The California trucking industry is pressing the argument—so far without gaining much traction—that its drivers should be classified as contractors, not employees.

Their efforts come amid uncertainty roiling employers that fear California’s new rigid test for determining who qualifies as a contractor will threaten their business models.

The Western States Trucking Association recently lost its challenge to the worker classification standard known as the “ABC test,” which the California Supreme Court adopted last year in Dynamex Operations West, Inc. v. Superior Court. A federal judge in the U.S District Court for the Eastern District of California dismissed the association’s case last month. But the case is the latest to reveal the growing tension for many employers and industry groups seeking to push back against the test.

Employers have the burden under the three-part test to show workers qualify as independent contractors, and are thus exempt from many state and federal wage and hour requirements. The previous Borello standard provided a dozen different factors that allowed for more leeway and room for interpretation when companies wanted to labeled their workforce as independent contractors. Massachusetts and New Jersey already use the ABC test, but the California ruling sparked fear among employers across industries as a major harbinger of progressive labor policies.

The trucking industry has previously fought for an exemption to the more rigid worker classification standard in various courts for years. Appeals courts are divided on the question.

Industry groups argue that the rigid test clashes with the Federal Aviation Administration Authorization Act, which pre-empts certain state regulations for the industry. The Western Trucking Association ruling on March 28 was the first to weigh in on that argument since California’s new test was cleared last year. Another case is still pending in a different California federal court addressing the same question.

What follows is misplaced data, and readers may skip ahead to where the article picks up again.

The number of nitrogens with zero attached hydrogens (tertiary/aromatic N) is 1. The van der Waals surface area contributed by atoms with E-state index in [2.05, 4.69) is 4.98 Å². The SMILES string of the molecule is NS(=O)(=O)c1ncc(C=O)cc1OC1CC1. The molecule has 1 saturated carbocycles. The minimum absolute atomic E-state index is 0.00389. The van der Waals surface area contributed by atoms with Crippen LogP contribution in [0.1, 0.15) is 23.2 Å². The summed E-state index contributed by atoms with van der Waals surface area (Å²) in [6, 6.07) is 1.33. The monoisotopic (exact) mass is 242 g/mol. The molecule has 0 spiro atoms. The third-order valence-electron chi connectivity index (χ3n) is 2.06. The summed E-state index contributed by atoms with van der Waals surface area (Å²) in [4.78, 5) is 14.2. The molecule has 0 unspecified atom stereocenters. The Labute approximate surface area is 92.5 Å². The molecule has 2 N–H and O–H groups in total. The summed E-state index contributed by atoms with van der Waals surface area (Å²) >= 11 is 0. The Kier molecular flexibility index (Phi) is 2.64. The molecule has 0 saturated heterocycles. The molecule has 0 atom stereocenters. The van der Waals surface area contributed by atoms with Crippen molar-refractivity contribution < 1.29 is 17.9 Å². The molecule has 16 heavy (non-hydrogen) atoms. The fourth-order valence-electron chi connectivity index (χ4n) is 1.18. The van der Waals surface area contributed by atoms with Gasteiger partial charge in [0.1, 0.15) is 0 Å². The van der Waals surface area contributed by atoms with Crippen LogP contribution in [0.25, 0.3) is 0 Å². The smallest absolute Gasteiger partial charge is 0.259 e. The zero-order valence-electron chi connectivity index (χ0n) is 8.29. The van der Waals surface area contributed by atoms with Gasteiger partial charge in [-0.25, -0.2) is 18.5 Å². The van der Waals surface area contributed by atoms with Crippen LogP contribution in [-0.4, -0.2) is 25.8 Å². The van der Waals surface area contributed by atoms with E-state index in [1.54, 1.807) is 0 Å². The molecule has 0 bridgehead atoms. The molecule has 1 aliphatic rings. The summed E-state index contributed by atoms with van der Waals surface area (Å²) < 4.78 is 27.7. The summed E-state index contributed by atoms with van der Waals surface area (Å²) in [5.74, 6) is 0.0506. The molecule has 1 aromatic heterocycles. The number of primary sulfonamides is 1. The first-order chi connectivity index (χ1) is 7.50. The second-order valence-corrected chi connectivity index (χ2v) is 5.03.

“The day Dynamex came down, we knew these were coming,” Shannon Liss-Riordan, a Boston-based attorney who frequently handles worker classification cases, told Bloomberg Law. “The whole trucking industry is basically banking on the idea that the ABC test is preempted by federal law.”

The stakes are high for workers and employers alike.

Distinguishing between employees and contractors is key, as only employees are entitled to benefits such as minimum wage, health care, and workers compensation—all of which can add to employer costs. Employer groups say the ABC test, which lays out specific and strict standards for classifying workers as contractors, could hurt business. Worker advocates say such standards could lead to shorting workers on benefits and pay.

The Golden State’s adoption of the test has sparked a wave of legislation, particularly aimed at on-demand companies such as Uber Technologies, Lyft, Inc., and Postmates, Inc., that build their business models on the backs of independent contractors. In many of those cases, companies argue that the test should be applied narrowly or not retroactively. But other companies are pushing against it in the state legislature. Measures have been proposed to rewrite California law to undo the Dynamex ruling.